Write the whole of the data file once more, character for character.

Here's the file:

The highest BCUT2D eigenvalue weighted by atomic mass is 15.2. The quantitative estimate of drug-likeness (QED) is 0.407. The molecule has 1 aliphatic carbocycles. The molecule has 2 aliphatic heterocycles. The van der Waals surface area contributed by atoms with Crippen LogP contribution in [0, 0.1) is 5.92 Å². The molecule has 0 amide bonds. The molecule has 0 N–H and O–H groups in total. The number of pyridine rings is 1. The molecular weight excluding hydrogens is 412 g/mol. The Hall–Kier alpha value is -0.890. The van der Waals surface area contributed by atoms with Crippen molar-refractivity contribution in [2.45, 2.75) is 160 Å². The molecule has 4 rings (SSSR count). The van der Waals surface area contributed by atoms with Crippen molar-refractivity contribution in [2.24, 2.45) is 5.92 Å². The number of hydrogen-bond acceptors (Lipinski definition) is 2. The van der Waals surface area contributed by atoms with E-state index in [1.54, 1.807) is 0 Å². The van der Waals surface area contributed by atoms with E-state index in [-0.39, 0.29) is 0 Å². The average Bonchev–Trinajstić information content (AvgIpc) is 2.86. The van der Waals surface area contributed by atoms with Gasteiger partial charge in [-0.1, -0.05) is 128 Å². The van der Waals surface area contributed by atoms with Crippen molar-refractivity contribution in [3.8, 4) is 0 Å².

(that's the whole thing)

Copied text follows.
The highest BCUT2D eigenvalue weighted by atomic mass is 15.2. The quantitative estimate of drug-likeness (QED) is 0.407. The molecule has 1 aliphatic carbocycles. The molecule has 2 aliphatic heterocycles. The van der Waals surface area contributed by atoms with Crippen LogP contribution in [0, 0.1) is 5.92 Å². The molecule has 0 amide bonds. The molecule has 0 N–H and O–H groups in total. The number of pyridine rings is 1. The molecular weight excluding hydrogens is 412 g/mol. The Hall–Kier alpha value is -0.890. The van der Waals surface area contributed by atoms with Crippen molar-refractivity contribution in [2.45, 2.75) is 160 Å². The molecule has 4 rings (SSSR count). The van der Waals surface area contributed by atoms with Crippen molar-refractivity contribution in [2.24, 2.45) is 5.92 Å². The number of hydrogen-bond acceptors (Lipinski definition) is 2. The van der Waals surface area contributed by atoms with E-state index in [1.54, 1.807) is 0 Å². The van der Waals surface area contributed by atoms with E-state index in [-0.39, 0.29) is 0 Å². The average Bonchev–Trinajstić information content (AvgIpc) is 2.86. The van der Waals surface area contributed by atoms with Gasteiger partial charge in [-0.1, -0.05) is 128 Å². The van der Waals surface area contributed by atoms with Crippen molar-refractivity contribution in [3.8, 4) is 0 Å².